Dream-Like Paintings From Madeline Brice Waver Between Perception and Reality
Editor’s note: An earlier version of this post ran in January 2023. We’re publishing this update in honor of our October 2023 exhibition, Aftereffects, which includes work from Madeline Brice.
Why do we confuse dreams with reality? Mounting evidence suggests everything we experience in the “real” world is simply a whirl of information occurring in our heads—much like a dream.
Diagnosed with a visual perception disorder that causes the world to appear “dreamlike and delusive,” multidisciplinary artist Madeline Brice explores the domino reaction between perception, narrative, and behavior with works that quiver under warped points of view. “My work explores how perception distorts your sense of self and can create an entirely new narrative separate from the actuality of things,” she writes in her artist statement.
Painting on aluminum or mylar, Madeline creates diffuse shapes with soft edges, often punctuated by undulating gridded structures. A tidy hair net and trustworthy tennis racket become limp and tractable, unsquared and unreliable as old cheese. The Missouri-based artist explains that her technique illustrates the “varying degrees of thought distortion and the cognitive dissonance that results […] dissonance is ambiguous and intangible, much like the subjects in my work.”
Rendered in mossy greens and construction orange—a highly visible color—Madeline’s work is both brazen and coy, approachable yet cryptic. Narrative threads remain loose, threatening to unravel or change direction altogether. Her work contains fragments of an unresolved story, like a 500-piece puzzle box with only 300 pieces inside. With patience, the outlines of a familiar image appear, but the larger significance is lost without the crucial missing pieces. Madeline’s work suggests that our attempts to fill these blank spaces result in wildly different outcomes, our good and bad behaviors a direct result of our thoughts—whether or not they’re based in truth. “These distortions cause a more reactionary impulse,” she says, referring to her visual disorder, “an unwavering struggle between myself and reality.”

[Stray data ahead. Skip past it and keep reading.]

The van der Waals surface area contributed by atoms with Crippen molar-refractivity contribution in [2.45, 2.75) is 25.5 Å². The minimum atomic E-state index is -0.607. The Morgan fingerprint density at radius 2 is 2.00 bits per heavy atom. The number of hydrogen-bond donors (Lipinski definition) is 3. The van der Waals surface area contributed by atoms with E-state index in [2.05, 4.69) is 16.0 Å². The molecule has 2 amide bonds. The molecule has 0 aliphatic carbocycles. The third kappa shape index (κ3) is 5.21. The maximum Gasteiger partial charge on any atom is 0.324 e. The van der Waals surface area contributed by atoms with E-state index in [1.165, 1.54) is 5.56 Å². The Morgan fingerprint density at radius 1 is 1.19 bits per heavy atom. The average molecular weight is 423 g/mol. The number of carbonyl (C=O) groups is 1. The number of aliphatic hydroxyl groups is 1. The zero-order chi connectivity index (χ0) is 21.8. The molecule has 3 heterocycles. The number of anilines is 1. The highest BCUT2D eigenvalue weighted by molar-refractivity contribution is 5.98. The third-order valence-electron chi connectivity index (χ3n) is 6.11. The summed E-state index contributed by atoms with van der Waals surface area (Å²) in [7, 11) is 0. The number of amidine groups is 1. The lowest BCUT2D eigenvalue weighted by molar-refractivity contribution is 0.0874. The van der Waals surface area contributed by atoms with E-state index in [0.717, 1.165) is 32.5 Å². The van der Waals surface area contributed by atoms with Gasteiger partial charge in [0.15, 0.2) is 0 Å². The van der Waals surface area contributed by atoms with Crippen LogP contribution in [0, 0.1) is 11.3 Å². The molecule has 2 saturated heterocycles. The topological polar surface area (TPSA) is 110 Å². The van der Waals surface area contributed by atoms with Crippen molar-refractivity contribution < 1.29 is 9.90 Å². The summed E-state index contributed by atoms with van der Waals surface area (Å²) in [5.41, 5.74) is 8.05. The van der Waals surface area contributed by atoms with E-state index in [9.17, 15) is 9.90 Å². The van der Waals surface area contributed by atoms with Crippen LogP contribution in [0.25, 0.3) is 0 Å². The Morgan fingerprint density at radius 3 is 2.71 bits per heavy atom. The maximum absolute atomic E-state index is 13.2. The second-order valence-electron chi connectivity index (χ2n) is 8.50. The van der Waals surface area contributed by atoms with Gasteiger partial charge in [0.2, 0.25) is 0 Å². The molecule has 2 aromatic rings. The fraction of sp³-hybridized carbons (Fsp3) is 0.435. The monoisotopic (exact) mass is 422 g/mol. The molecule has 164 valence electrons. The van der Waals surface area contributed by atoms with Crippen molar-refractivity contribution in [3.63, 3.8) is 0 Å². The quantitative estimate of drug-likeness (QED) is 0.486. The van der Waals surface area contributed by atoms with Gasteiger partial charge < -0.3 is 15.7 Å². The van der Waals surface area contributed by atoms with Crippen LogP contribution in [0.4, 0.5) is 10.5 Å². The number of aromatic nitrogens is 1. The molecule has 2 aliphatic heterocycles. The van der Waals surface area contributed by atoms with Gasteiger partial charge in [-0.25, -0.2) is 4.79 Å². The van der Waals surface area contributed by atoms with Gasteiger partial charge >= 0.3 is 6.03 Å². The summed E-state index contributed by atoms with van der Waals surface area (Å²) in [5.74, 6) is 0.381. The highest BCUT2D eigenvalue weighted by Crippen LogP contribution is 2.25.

Scroll through to view Madeline’s work, then head to our October 2023 exhibition, Aftereffects, to see her submission, “Crying Makes You Feel Better.”
“My work explores how perception distorts your sense of self and can create an entirely new narrative separate from the actuality of things.” — Madeline Brice
All photos published with permission of the artist(s).
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